Mikal Wix

Mikal Wix grew up in the Melting Pot of Miami, Florida, of green-thumbed, hydrophilic parents. The city seeded insights into many outlooks, including the visions of a revenant from the Caribbean closet. He studies literature and anthropology and has recent words in the Berkeley Poetry Review, Beyond Queer Words, Tahoma Literary Review, Adelaide Literary Magazine, Hyacinth Review, & works as a science editor.

Because a Flower Turns

Originally published under the title “Losing the Better Part of Us” in Roi Fainéant Press

Because a flower turns around at night
it needs the tears of hindsight to see
the mind of infinity flare,
blowing out in a flash of wit
your life unabridged, and me shifting
in that feral wind to meet every movement,
all the passions like wildfire, tilted up to the sky
to try and find you night after night,
missing you, a twilit castaway—
petals on a savage river, or the zest of your skin
flying up inside the numbing starlight,
answering yes, always yes, to the life we created
becoming the pink upon the mist, never needing
to look back because the tides have stopped,
and the clouds have fled from the blue,
until only the river stones beneath our bare feet,
a Stellarum Fixarum,
come together the same at the beginning as at the end.
I reach through the swash to hold you again,
in the midst,
your phantom gaze bearing me thunderstruck,
into being by the high of counting
every follicle on our newborn child’s head,
and then all the moments in between rush passed us
in a blur of grief, but also wonder,
and the stories of our passage, our arrival here without you
on this plain of feathers, scales, hairs, and flowers,
mix with fear, desire, rancor, and doubt,
more than any tree might contain in root, leaf, or bark,
or any church might burn in wax
to loft the prayers and wishes of bringing you back,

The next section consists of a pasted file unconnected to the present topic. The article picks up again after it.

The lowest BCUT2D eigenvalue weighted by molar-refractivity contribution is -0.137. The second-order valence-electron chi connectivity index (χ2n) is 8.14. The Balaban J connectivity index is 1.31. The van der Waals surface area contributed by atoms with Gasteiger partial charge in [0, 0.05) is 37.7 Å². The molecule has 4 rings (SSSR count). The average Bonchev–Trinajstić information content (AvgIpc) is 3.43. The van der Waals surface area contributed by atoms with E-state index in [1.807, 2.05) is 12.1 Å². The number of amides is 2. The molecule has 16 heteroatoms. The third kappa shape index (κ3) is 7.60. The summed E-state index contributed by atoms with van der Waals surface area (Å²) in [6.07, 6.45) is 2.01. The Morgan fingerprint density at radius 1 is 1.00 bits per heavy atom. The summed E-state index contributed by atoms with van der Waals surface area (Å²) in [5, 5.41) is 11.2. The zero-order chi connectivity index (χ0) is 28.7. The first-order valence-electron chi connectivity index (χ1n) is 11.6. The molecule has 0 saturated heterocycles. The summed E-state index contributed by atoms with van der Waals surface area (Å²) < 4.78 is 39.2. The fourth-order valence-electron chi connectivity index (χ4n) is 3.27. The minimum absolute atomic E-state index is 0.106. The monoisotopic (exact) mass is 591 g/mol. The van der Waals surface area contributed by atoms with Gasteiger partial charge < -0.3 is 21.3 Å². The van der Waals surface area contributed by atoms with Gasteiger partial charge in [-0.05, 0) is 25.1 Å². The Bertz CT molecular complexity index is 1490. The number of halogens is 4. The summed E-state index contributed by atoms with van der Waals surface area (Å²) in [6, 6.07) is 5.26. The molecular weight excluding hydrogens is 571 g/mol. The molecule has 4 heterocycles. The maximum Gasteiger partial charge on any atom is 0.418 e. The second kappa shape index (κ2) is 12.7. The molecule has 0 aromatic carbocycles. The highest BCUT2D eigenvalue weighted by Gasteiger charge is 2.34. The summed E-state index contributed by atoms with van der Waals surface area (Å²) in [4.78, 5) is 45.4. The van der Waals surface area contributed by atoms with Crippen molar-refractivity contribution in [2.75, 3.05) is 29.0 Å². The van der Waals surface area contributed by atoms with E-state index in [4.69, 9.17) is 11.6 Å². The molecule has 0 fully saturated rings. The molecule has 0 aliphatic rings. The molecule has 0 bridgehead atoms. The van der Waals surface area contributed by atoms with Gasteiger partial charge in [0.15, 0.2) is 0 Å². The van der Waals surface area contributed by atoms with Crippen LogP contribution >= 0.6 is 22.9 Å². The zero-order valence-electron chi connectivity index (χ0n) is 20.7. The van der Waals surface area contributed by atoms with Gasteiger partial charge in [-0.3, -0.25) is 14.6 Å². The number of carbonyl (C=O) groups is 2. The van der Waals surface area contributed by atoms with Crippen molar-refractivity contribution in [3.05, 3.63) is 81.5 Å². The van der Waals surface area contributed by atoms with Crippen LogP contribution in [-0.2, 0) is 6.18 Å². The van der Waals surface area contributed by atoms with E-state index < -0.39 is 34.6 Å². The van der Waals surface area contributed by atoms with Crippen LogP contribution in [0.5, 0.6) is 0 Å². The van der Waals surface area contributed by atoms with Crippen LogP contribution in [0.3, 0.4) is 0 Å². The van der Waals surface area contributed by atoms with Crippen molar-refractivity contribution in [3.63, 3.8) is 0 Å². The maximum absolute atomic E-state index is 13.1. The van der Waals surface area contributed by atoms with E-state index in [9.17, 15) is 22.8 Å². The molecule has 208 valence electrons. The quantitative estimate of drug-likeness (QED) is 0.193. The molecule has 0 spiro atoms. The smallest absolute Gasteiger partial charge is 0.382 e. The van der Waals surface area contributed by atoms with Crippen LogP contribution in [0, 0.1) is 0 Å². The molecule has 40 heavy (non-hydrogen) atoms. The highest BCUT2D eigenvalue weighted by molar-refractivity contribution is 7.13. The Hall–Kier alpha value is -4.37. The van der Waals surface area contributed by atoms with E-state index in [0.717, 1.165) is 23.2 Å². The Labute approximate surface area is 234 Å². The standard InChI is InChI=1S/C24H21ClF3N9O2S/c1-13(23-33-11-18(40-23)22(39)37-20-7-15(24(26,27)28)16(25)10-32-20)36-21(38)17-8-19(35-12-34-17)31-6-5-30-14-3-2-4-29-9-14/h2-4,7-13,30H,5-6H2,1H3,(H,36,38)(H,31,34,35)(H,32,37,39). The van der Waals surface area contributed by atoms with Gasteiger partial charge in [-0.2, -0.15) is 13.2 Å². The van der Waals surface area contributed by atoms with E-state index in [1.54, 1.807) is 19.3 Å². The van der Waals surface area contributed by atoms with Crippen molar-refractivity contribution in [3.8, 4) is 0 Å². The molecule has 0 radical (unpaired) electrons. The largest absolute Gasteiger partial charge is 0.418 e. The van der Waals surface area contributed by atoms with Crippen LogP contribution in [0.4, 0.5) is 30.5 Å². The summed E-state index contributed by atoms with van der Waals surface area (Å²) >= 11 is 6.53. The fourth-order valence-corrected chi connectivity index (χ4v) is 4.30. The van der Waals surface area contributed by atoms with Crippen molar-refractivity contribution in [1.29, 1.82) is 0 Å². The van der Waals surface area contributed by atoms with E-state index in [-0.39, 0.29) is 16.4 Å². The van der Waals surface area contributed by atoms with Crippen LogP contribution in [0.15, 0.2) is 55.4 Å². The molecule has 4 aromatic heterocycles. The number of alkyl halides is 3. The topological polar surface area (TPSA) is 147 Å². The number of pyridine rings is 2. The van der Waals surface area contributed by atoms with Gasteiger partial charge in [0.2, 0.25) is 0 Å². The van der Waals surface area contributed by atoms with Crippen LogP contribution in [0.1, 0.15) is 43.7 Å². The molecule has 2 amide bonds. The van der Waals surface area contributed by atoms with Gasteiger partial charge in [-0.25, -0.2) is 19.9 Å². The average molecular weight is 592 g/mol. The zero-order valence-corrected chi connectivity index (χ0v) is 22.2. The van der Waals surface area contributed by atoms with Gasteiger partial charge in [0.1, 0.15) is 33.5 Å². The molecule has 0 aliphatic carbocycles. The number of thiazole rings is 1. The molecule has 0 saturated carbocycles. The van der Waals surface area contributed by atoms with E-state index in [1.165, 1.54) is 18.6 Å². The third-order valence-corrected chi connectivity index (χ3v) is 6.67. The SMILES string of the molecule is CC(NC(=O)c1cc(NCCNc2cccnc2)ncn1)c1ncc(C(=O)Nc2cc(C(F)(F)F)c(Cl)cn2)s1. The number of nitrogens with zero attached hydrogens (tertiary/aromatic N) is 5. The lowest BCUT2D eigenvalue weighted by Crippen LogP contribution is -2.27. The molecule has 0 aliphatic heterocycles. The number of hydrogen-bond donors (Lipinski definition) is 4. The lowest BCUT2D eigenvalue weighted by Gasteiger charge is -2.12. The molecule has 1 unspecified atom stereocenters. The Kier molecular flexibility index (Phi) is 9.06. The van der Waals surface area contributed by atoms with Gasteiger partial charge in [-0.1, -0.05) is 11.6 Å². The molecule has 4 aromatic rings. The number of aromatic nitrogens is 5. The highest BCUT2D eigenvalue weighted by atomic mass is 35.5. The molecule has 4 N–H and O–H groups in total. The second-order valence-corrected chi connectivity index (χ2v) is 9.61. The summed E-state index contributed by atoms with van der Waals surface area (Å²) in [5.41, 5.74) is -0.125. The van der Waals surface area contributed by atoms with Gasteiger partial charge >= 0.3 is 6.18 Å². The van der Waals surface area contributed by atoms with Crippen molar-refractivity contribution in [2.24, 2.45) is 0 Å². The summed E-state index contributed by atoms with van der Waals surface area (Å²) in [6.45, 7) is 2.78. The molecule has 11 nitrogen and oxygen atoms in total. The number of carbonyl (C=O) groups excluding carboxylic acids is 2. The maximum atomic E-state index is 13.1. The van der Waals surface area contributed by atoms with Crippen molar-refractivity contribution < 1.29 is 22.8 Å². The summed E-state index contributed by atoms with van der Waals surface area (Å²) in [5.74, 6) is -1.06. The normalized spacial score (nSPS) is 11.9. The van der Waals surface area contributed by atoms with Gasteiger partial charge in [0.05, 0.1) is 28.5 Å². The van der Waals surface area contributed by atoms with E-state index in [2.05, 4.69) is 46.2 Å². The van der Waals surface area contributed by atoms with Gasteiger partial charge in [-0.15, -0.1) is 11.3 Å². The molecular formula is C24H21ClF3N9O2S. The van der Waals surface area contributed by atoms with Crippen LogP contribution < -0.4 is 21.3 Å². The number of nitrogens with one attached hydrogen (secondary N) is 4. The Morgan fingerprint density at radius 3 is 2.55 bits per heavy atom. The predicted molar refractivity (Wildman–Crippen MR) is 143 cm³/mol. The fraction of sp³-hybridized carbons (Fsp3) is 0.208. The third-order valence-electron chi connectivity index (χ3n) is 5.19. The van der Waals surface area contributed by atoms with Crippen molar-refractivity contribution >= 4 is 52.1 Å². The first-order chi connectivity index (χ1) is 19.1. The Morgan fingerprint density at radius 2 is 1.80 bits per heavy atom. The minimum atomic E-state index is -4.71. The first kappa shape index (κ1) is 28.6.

all of us wicks bending flame in the Harmattan breeze,
to gently wipe clean
your dour end with some new diluvial fever
of birth, a pure poem of providence,
of animal spirits and celestial virtue,
a primeval brume rolling down my face in beads
in another race to the strand
to find the beach pebbles end
again at the start.

Staying Above the Wreck

for Adrienne Rich

Originally published in Penumbra: Literary and Art Journal

The men float
swaying above cities of barrier reef,
sharp splendor, fingers whispering
underwater into the ears of tiny fish,
with their audience fomenting seaweed
washing their heads,
and not a rubber suit or fin
beyond the soles of their feet.
They stay awake treading
water in uniforms gesturing
at the dark swells below,
like priests swinging thuribles,
thin, swirling currents of bubbles,
oil and smoke expounding
upon their brave compromises
to escape the Moon’s witchy undertow,
and to attend the survivor’s toast,
lifting mugs to all the drowned things.
The men float into the cold night
to try and capture the shore
with her battalions of stones
slowly undulating forward
and then crashing thunderously.
They stay awake
looking up into the racing clouds
to find the June moon bright
with her mouth wide, eating carelessly
all their supplications and condemnations—
such odd exhaust rising from their splintered ship;
the white fills their eyes with froth.
The men fall
asleep drifting in soggy life vests
beneath each breaking threat,
and gulp and swig imagined beers or teas,
most in the salty seizures
of a dawning oasis
yielding to the heat of day
to reveal the loosened swells of mourning,
for bobbing officers and men
and the decay of stillness
in the teeming vacuum of loss.